The Economist


Carbon trading: Below junk status

The Economist

EUROPE’S flagship environmental policy has just been holed below the water line. On April 16th the European Parliament voted by 334 to 315 to reject proposals which (its supporters claimed) were needed to save the emissions-trading system (ETS) from collapse. Carbon prices promptly fell 40%. Some environmentalists fear that the whole edifice of European climate policy could start to crumble.

The ETS has long been troubled. The scheme is the world’s biggest carbon market, trading allowances to produce carbon which cover about half the European Union’s total carbon emissions. Partly because of weak industrial demand and partly because the EU gave away too many allowances to pollute in the first place, there is massive oversupply in the carbon-emissions market. Prices fell from €20 a tonne in 2011 to just €5 a tonne in February 2013. The European Commission, the EU’s executive arm, therefore hatched a plan to take about 900m tonnes of carbon allowances off the market now and reintroduce them in about five years time when, it was hoped, demand would be stronger (“backloading” in the jargon). This was the proposal the European Parliament turned down.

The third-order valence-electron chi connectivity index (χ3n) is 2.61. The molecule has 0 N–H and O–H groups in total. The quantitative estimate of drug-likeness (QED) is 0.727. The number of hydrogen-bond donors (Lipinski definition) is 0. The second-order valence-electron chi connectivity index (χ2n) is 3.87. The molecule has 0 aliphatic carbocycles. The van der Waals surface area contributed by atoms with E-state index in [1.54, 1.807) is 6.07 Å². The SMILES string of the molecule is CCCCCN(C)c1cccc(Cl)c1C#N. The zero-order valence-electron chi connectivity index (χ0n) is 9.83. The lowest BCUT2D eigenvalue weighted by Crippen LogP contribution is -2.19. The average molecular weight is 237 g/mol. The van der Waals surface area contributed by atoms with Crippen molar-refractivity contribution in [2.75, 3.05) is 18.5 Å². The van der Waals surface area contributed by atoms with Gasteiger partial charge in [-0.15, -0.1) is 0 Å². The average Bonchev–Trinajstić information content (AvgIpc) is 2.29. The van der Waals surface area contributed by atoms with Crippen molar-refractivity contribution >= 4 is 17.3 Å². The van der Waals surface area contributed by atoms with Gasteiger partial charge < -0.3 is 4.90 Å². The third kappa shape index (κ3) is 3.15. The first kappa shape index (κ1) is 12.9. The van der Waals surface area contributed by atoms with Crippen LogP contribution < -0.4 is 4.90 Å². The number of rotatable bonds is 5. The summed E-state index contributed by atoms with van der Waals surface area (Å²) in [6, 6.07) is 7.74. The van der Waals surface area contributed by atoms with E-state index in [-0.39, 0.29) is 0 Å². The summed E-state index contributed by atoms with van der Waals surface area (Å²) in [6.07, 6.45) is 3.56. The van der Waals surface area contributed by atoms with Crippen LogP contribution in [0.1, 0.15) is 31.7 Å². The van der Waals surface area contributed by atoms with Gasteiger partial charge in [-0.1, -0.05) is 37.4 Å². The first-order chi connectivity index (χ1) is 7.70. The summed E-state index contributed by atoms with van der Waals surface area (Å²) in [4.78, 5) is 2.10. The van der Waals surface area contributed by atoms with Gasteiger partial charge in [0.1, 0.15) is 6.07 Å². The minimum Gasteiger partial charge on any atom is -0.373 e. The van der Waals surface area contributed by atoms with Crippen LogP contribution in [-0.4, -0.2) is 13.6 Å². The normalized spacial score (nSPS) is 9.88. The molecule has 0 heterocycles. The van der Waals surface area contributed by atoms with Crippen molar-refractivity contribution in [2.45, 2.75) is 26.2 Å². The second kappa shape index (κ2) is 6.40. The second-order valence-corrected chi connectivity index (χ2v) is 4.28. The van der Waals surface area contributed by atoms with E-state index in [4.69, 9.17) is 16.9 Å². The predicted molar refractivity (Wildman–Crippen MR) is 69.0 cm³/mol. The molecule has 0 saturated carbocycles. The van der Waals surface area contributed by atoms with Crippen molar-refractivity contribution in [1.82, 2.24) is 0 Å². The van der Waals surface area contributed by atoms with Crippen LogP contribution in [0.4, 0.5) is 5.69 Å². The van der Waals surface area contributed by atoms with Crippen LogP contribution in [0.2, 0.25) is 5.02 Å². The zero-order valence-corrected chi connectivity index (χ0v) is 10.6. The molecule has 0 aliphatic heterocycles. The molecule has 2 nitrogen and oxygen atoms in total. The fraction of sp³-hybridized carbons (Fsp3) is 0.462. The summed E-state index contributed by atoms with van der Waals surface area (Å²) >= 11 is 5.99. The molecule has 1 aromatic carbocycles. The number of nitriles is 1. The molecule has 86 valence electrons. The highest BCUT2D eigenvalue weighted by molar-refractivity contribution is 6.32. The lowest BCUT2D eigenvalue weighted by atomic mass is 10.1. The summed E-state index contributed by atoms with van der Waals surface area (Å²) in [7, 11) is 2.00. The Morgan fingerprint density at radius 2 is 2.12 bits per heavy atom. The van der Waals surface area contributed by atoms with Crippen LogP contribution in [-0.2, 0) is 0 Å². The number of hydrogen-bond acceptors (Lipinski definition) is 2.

Rappelons que samedi dernier, on a annoncé que les deux « hommes malades » de l’Amérique du Nord, le Québec et la Californie, ont officialisé l’unification de leur marché du carbone. Parions qu’il connaîtra un sort similaire à celui des Européens.